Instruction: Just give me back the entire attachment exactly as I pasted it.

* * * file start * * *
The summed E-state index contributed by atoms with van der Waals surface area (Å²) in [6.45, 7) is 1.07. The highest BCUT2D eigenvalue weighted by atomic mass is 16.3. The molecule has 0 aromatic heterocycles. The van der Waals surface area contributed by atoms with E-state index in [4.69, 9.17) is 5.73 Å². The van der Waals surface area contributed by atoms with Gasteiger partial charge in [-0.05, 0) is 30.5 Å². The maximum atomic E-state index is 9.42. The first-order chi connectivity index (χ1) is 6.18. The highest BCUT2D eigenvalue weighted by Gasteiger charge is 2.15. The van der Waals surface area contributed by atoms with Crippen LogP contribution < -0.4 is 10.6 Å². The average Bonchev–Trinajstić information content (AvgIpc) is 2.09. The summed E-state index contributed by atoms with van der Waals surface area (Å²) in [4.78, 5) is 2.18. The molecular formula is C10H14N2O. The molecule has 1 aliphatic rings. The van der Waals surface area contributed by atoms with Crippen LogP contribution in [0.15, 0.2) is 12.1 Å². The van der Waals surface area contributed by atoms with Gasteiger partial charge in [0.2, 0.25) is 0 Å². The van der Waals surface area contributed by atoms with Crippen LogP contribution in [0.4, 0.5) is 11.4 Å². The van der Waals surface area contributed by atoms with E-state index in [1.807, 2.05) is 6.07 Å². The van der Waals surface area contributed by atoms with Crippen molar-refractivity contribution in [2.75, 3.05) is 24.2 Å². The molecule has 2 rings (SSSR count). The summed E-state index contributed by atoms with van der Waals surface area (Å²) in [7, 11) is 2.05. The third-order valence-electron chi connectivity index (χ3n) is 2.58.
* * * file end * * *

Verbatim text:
The summed E-state index contributed by atoms with van der Waals surface area (Å²) in [6.45, 7) is 1.07. The highest BCUT2D eigenvalue weighted by atomic mass is 16.3. The molecule has 0 aromatic heterocycles. The van der Waals surface area contributed by atoms with E-state index in [4.69, 9.17) is 5.73 Å². The van der Waals surface area contributed by atoms with Gasteiger partial charge in [-0.05, 0) is 30.5 Å². The maximum atomic E-state index is 9.42. The first-order chi connectivity index (χ1) is 6.18. The highest BCUT2D eigenvalue weighted by Gasteiger charge is 2.15. The van der Waals surface area contributed by atoms with Crippen LogP contribution < -0.4 is 10.6 Å². The average Bonchev–Trinajstić information content (AvgIpc) is 2.09. The summed E-state index contributed by atoms with van der Waals surface area (Å²) in [4.78, 5) is 2.18. The molecular formula is C10H14N2O. The molecule has 1 aliphatic rings. The van der Waals surface area contributed by atoms with Crippen LogP contribution in [0.15, 0.2) is 12.1 Å². The van der Waals surface area contributed by atoms with Gasteiger partial charge in [0.2, 0.25) is 0 Å². The van der Waals surface area contributed by atoms with Crippen LogP contribution in [0.4, 0.5) is 11.4 Å². The van der Waals surface area contributed by atoms with E-state index in [1.807, 2.05) is 6.07 Å². The van der Waals surface area contributed by atoms with Crippen molar-refractivity contribution in [2.75, 3.05) is 24.2 Å². The molecule has 2 rings (SSSR count). The summed E-state index contributed by atoms with van der Waals surface area (Å²) in [7, 11) is 2.05. The third-order valence-electron chi connectivity index (χ3n) is 2.58.